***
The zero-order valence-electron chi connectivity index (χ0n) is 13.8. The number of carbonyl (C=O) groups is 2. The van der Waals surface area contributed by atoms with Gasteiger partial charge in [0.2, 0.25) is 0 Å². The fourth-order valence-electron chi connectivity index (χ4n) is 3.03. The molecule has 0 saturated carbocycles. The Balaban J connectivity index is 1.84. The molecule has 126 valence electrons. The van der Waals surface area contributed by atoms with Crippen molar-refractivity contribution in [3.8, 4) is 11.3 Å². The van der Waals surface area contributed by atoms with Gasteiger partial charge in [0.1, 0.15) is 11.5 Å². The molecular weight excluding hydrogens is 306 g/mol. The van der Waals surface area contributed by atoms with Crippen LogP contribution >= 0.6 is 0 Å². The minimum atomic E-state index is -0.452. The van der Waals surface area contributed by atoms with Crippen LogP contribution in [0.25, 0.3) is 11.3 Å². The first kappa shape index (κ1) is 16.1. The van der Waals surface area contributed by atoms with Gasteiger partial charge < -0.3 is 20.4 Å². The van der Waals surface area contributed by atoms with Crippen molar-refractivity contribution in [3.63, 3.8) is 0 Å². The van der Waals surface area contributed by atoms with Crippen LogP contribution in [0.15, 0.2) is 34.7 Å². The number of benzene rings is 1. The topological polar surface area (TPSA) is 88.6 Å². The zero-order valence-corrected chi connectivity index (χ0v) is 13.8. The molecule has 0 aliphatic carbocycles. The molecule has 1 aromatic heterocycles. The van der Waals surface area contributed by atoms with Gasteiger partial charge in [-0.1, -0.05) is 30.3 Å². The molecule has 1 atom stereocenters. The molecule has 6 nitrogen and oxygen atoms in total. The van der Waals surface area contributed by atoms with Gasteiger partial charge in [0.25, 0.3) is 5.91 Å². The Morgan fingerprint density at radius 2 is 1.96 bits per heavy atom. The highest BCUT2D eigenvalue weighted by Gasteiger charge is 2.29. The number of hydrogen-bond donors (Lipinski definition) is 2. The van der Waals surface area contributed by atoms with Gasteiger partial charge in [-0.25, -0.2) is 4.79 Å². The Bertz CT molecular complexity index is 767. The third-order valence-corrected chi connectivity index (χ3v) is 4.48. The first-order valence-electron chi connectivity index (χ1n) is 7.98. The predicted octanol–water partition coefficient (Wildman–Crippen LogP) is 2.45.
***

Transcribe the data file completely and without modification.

The zero-order valence-electron chi connectivity index (χ0n) is 13.8. The number of carbonyl (C=O) groups is 2. The van der Waals surface area contributed by atoms with Gasteiger partial charge in [0.2, 0.25) is 0 Å². The fourth-order valence-electron chi connectivity index (χ4n) is 3.03. The molecule has 0 saturated carbocycles. The Balaban J connectivity index is 1.84. The molecule has 126 valence electrons. The van der Waals surface area contributed by atoms with Crippen molar-refractivity contribution in [3.8, 4) is 11.3 Å². The van der Waals surface area contributed by atoms with Gasteiger partial charge in [0.1, 0.15) is 11.5 Å². The molecular weight excluding hydrogens is 306 g/mol. The van der Waals surface area contributed by atoms with Crippen LogP contribution >= 0.6 is 0 Å². The minimum atomic E-state index is -0.452. The van der Waals surface area contributed by atoms with Crippen LogP contribution in [0.25, 0.3) is 11.3 Å². The first kappa shape index (κ1) is 16.1. The van der Waals surface area contributed by atoms with Gasteiger partial charge < -0.3 is 20.4 Å². The van der Waals surface area contributed by atoms with Crippen molar-refractivity contribution in [3.63, 3.8) is 0 Å². The van der Waals surface area contributed by atoms with Crippen LogP contribution in [0.15, 0.2) is 34.7 Å². The number of benzene rings is 1. The topological polar surface area (TPSA) is 88.6 Å². The zero-order valence-corrected chi connectivity index (χ0v) is 13.8. The molecule has 0 aliphatic carbocycles. The molecule has 1 aromatic heterocycles. The van der Waals surface area contributed by atoms with Gasteiger partial charge in [-0.1, -0.05) is 30.3 Å². The molecule has 1 atom stereocenters. The molecule has 6 nitrogen and oxygen atoms in total. The van der Waals surface area contributed by atoms with Gasteiger partial charge in [0.25, 0.3) is 5.91 Å². The Morgan fingerprint density at radius 2 is 1.96 bits per heavy atom. The highest BCUT2D eigenvalue weighted by Gasteiger charge is 2.29. The number of hydrogen-bond donors (Lipinski definition) is 2. The van der Waals surface area contributed by atoms with Gasteiger partial charge in [-0.25, -0.2) is 4.79 Å². The Bertz CT molecular complexity index is 767. The third-order valence-corrected chi connectivity index (χ3v) is 4.48. The first-order valence-electron chi connectivity index (χ1n) is 7.98. The predicted octanol–water partition coefficient (Wildman–Crippen LogP) is 2.45.